It’s 60 years or more since Ornette Coleman presented his version of the shape of jazz to come and 56 between John Coltrane’s appearance in Walthamstow on a Norman Granz tour in 1961 and saxophonist Evan Parker’s free-improv recollection of the event in a trio with bassist John Edwards and guitarist John Russell. Edwards, who plays on Binker Golding’s new album, is the link with the past. Coleman opened a gate on to uncertain terrain where embattled standard-bearers still hold their ground. Some of the standards are tattered but still fluttering.
Then Golding began winning awards. He can do no-holds-barred as well as calm melodic. His last album, Abstractions Of Reality Past And Incredible Feathers, found him in quartet mode and arriving at a different place from the more febrile ones he’d occupied with duo partners Elliot Galvin (piano) and Moses Boyd (drums). Binker & Moses became almost a brand for the Gearbox label, but ByrdOut Records (“from electronic to experimental”), which also recorded that Evan Parker tribute, comes up with Moon Day as a new spaced-out direction.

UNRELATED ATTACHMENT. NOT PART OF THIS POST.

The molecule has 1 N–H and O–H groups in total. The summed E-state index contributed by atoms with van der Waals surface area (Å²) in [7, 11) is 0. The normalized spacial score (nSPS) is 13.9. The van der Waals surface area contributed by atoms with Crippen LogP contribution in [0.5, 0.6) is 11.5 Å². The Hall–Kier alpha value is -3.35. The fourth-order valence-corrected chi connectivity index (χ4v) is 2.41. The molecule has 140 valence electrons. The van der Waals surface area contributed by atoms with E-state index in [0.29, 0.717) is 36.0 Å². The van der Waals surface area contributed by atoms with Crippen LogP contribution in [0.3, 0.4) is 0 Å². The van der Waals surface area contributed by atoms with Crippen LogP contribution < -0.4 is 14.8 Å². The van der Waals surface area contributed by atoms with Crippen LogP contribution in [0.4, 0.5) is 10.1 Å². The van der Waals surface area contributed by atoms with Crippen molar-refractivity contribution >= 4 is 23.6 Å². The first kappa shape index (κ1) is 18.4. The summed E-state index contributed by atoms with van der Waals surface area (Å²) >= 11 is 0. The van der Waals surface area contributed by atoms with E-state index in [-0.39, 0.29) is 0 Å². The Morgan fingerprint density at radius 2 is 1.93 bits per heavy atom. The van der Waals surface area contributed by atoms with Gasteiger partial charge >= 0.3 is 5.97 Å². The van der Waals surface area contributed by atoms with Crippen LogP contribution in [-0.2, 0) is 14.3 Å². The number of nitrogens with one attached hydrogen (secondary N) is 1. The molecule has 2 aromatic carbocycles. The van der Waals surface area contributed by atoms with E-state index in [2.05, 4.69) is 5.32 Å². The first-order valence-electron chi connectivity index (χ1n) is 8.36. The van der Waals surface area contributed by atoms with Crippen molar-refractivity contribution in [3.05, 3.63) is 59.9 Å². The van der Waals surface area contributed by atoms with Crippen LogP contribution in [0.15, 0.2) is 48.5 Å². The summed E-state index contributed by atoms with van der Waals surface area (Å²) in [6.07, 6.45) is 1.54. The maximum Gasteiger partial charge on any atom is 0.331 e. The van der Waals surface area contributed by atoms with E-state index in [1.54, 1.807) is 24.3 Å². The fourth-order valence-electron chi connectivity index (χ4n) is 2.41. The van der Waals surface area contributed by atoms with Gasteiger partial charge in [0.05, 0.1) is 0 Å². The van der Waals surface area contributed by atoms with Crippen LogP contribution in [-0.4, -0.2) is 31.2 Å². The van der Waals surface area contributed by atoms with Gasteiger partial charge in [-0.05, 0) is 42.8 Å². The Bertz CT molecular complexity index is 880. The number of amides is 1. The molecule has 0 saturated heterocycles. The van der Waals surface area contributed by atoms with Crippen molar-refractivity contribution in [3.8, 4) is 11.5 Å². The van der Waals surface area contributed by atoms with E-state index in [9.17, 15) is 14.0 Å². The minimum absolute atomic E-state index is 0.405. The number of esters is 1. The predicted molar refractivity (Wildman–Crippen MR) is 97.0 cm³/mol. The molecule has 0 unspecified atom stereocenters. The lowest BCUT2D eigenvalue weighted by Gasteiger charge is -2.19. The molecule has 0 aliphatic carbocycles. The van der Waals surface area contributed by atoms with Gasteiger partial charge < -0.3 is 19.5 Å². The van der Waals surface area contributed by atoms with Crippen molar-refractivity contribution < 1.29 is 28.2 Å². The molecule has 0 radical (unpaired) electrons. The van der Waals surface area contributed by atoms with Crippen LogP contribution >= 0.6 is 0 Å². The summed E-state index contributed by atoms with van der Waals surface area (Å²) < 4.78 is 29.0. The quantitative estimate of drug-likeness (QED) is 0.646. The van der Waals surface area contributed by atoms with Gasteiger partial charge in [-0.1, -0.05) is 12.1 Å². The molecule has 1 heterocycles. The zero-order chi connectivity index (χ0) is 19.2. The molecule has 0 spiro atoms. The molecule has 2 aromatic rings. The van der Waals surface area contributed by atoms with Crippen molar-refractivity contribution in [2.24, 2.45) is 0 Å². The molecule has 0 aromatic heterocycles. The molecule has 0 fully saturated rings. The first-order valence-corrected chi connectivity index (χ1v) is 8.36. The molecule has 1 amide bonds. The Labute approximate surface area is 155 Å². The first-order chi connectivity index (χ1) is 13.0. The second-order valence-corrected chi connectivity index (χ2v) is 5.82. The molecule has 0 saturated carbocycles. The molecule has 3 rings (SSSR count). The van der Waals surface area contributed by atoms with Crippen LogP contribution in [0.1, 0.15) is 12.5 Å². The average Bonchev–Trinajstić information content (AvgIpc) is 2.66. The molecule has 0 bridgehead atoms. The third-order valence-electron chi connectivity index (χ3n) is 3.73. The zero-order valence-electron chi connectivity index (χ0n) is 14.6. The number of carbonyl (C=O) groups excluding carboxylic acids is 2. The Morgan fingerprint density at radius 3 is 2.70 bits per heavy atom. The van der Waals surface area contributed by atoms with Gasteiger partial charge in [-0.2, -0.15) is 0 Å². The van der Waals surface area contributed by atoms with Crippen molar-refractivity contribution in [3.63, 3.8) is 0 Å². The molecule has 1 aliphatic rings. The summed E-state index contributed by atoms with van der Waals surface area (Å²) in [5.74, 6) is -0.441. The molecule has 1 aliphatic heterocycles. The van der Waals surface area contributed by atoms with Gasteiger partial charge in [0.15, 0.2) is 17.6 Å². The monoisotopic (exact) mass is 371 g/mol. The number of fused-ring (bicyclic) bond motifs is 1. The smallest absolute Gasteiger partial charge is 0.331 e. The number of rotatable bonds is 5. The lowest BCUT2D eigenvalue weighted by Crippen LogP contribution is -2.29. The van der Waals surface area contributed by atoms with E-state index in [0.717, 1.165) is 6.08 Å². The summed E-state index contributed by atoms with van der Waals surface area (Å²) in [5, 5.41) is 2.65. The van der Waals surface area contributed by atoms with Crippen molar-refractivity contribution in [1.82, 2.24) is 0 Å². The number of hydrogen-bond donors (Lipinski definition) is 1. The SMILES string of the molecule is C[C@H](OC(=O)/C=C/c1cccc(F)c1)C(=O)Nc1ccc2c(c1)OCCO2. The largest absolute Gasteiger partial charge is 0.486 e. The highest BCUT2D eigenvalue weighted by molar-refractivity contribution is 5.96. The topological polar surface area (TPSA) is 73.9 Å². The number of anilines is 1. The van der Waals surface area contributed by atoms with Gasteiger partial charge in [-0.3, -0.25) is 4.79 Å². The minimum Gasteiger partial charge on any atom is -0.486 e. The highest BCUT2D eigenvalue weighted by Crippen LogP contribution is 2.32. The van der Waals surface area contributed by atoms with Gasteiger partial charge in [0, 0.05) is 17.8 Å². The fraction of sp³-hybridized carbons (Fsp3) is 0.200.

Space is the operative word. Only in its uglier manifestations has free-improv been stand-and-deliver without shape. But Moon Day, like a moon shot, literally pushes boundaries. Cynics might say that the lengthy duration of most of the tracks is what happens when unfettered improv is given its head. But Golding and company construct sonics that are all of a piece and invoke Coltrane, Sonny Rollins, literal space exploration, and what the album calls the “post-truth zeitgeist”, a reference to fake news and an infamous report of 1835 which claimed there was life on the moon. That, of course, was a hoax, not an “alternative” fact.
The creations and interactions of the trio members are variously eruptive, cooperative and competitive, with Golding on tenor and soprano heading forays into the cosmos and engineering smooth re-entries encouraged by the range and virtuosity of his colleagues, from Edwards’s squealing arcos to Noble’s hissing cymbals and probing polyrhythms. They have much to do as their leader heads off on different routes, embracing voluble intensity, chirruping good humour, soaring lyricism and, in For S.K., a galvanised near-elegy maybe for another UK-Caribbean jazz musician, Shake Keane (I’ve asked but no-one’s answered). Golding even manages to make his horn sound like a trumpet on part of that track, unless that’s too fanciful an observation for a tribute to a trumpeter. The saxophone, that most ubiquitous of modern jazz instruments, continues to do Golding’s inspired bidding.
One Giant Step (Parts 1-4); Reflection; Lunar Wind; For S.K. (65.16)
Golding (ts, ss); John Edwards (b); Steve Noble (d). Walthamstow, 25 August 2020.